Are you ready for an exciting new opportunity working across organisations in Cumbria? If so, this could be the post for you. 

Based in West Cumbria, the Integrated Assessment and Discharge Team supports the discharge of complex patients from West Cumberland Hospital. The team is already established, but is in a position to grow to reflect the commitment of Cumbria Partnership NHS Foundation Trust, North Cumbria University Hospitals NHS Trust, Adult Social Care and NHS Cumbria Clinical Commissioning Group to work together to support patient flow. 

The post holder will be expected to lead the team of staff from different organisational backgrounds to ensure that:

  • Best practice is identified and utilised in the local model
  • Patient pathways for discharge and working across organisations are implemented
  • The team fosters an enabling culture to cross organisational working
  • Applicants are invited from across the organisations and will be expected to work to their own professional standards, but capture the importance of multi professional working
  • Informal enquiries are encouraged and interviews are expected to take place in Mid Dec 2014
  • As part of the one of the largest employers in the UK, CPFT future employees will have also access to the following benefits: 27 day holiday scheme rising to 33 after 10 years, flexible working scheme*, excellent opportunities for development, competitive NHS pension scheme, childcare vouchers, cycle to work scheme, access to NHS discounts with retailers and leisure companies

For further information please contact:    

Jo Cloudsdale

Community Manager, West Community Network, Copeland Locality

T: 07785373295


Click here to apply now! 

On the 7th of October a group of 15 Sixth Form students from Newman School Carlisle, travelled from Carlisle to the North Lakes Hotel in Penrith to attend the People in Control conference organised by CLIC and Patient Memoirs. For most of the students this was the first time that they had experienced a conference and everyone was eager to see what it would be like.

The morning started with an introduction by Dr. Farhan Amin. He explained the value of the conference and made some interesting points that got our group thinking and ready for the morning ahead. He explained that the whole conference was being live streamed and that 240 people tuned in to watch it the day before. Professor Stephen Singleton then took over and gave everyone an overview of what was discussed on the first day. He then went on to explain some of his own views about the NHS and used some great terminology, using sayings like ‘rock the boat but don’t fall out’ that engaged everyone at the conference. Finally Kath Evans, Head of Patient Experience for the whole NHS, took over and gave a small talk on empathy and its importance in health and social care. She then finished with a powerful video that sent an important message to everyone about taking control of your own care and how important it was.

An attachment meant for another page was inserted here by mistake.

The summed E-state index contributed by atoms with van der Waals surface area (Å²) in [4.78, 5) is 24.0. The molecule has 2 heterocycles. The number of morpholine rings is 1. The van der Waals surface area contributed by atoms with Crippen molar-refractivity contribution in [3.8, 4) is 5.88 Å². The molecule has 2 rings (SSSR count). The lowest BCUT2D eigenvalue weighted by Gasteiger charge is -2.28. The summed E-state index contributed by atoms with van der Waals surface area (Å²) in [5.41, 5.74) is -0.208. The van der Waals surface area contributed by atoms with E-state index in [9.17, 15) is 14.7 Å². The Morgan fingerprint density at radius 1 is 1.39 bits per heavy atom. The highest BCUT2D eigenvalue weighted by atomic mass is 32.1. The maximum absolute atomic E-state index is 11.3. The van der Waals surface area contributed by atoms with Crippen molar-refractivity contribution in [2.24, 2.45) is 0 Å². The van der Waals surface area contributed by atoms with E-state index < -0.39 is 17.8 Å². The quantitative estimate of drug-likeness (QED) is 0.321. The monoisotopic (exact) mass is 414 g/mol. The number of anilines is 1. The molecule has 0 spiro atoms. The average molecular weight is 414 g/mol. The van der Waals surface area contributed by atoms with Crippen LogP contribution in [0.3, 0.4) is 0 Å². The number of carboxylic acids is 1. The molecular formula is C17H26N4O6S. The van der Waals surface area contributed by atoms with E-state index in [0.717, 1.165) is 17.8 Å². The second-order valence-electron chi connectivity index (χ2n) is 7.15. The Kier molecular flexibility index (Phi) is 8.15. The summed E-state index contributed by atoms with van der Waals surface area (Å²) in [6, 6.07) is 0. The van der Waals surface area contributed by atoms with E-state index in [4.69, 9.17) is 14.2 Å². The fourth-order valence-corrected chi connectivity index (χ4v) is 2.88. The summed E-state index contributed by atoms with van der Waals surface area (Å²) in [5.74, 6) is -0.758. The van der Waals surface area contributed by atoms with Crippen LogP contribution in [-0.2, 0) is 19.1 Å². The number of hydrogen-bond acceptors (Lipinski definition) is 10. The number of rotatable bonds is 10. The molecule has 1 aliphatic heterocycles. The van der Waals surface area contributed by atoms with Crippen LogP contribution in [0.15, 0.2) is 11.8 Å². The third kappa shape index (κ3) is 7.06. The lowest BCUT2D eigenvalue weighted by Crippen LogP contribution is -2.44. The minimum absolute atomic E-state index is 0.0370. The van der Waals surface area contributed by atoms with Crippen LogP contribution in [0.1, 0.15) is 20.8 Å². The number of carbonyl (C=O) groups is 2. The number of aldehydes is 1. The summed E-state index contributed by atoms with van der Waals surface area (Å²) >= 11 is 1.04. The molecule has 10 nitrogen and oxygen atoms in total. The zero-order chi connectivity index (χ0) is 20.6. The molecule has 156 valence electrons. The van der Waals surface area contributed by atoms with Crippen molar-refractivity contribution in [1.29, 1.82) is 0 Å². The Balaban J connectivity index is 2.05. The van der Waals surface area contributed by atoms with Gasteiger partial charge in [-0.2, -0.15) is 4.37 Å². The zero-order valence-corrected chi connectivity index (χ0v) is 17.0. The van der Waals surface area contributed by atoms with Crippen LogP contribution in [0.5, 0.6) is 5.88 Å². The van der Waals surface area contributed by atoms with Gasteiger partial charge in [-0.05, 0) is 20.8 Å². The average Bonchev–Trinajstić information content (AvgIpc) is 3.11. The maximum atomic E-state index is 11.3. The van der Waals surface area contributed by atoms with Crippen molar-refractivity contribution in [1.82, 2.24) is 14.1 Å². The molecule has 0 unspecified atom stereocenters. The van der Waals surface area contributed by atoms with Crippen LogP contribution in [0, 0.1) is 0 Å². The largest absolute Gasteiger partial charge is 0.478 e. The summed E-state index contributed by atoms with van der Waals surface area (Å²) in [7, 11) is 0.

The first workshop that our group participated in was on mental health, led by Dr. Asad Sadiq. He started by asking people’s opinions on mental health as a whole and then led on to talk about the stigma that was attached to it. He was keen to hear the opinions of the Sixth Form students and find out what their views were on mental health and the stigma that was attached to it. We also discussed how we thought we could tackle the issue of stigma linked to mental health. This then sparked a debate with the group about defining what mental health is and the issues that are linked to it. He then ended the workshop by asking the group about what they thought could be done better when it came to mental health and the importance of listening. This gave our Sixth Form group a lot to think about as we went into our final workshop.

The final workshop was about children, led by Kath Evans. She started the workshop by asking all of our sixth form group to stand up and move to a table and to discuss what we thought should be done differently in the NHS. This gave us an opportunity as a group to express our own individual opinions on the health service and what we thought could be done better. In my group we discussed accessibility and being able to harness technology so young people can take control of their own health in a way that was familiar to them. The workshop then ended with a group discussion where each table contributed their ideas and talked about them and what could be done to tackle these problems.

Overall the conference was a success and our Sixth Form students took a lot away from it. Personally, I thought that it was a great experience. It gave me a lot to think about and brought some interesting topics into discussion. One of the key elements that we as a group thought was excellent was that our views and input to the workshops were valued and taken on board by everyone there. We felt very welcome and hope that there will be more opportunities like this for us in the future.